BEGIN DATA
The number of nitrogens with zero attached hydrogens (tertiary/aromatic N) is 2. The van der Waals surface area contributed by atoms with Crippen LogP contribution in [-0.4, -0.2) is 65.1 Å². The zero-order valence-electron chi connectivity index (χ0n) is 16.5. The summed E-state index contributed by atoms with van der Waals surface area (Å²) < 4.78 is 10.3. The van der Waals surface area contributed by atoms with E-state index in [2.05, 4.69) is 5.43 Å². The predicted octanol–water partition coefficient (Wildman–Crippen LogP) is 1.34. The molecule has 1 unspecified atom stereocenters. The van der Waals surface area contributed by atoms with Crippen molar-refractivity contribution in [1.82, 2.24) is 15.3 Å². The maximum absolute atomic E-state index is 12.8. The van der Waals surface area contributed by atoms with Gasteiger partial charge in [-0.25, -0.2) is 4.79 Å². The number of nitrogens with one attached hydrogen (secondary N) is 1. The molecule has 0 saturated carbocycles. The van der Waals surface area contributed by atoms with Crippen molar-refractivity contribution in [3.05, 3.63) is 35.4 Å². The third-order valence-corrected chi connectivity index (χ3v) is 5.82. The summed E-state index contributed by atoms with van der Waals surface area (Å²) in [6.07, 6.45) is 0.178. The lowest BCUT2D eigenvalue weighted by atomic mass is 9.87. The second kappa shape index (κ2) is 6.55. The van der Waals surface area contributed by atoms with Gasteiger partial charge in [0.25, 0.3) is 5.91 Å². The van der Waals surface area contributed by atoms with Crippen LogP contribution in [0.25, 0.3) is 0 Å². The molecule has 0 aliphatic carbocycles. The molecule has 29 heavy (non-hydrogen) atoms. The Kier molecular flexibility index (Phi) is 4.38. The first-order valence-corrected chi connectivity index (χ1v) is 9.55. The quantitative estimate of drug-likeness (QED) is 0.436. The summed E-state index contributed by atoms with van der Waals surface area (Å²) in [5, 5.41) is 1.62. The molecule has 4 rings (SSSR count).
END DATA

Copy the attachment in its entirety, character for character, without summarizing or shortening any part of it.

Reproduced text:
The number of nitrogens with zero attached hydrogens (tertiary/aromatic N) is 2. The van der Waals surface area contributed by atoms with Crippen LogP contribution in [-0.4, -0.2) is 65.1 Å². The zero-order valence-electron chi connectivity index (χ0n) is 16.5. The summed E-state index contributed by atoms with van der Waals surface area (Å²) < 4.78 is 10.3. The van der Waals surface area contributed by atoms with E-state index in [2.05, 4.69) is 5.43 Å². The predicted octanol–water partition coefficient (Wildman–Crippen LogP) is 1.34. The molecule has 1 unspecified atom stereocenters. The van der Waals surface area contributed by atoms with Crippen molar-refractivity contribution in [1.82, 2.24) is 15.3 Å². The maximum absolute atomic E-state index is 12.8. The van der Waals surface area contributed by atoms with Gasteiger partial charge in [-0.25, -0.2) is 4.79 Å². The number of nitrogens with one attached hydrogen (secondary N) is 1. The molecule has 0 saturated carbocycles. The van der Waals surface area contributed by atoms with Crippen molar-refractivity contribution in [3.05, 3.63) is 35.4 Å². The third-order valence-corrected chi connectivity index (χ3v) is 5.82. The summed E-state index contributed by atoms with van der Waals surface area (Å²) in [6.07, 6.45) is 0.178. The lowest BCUT2D eigenvalue weighted by atomic mass is 9.87. The second kappa shape index (κ2) is 6.55. The van der Waals surface area contributed by atoms with Gasteiger partial charge in [0.25, 0.3) is 5.91 Å². The van der Waals surface area contributed by atoms with Crippen LogP contribution in [0.25, 0.3) is 0 Å². The molecule has 0 aliphatic carbocycles. The molecule has 29 heavy (non-hydrogen) atoms. The Kier molecular flexibility index (Phi) is 4.38. The first-order valence-corrected chi connectivity index (χ1v) is 9.55. The quantitative estimate of drug-likeness (QED) is 0.436. The summed E-state index contributed by atoms with van der Waals surface area (Å²) in [5, 5.41) is 1.62. The molecule has 4 rings (SSSR count).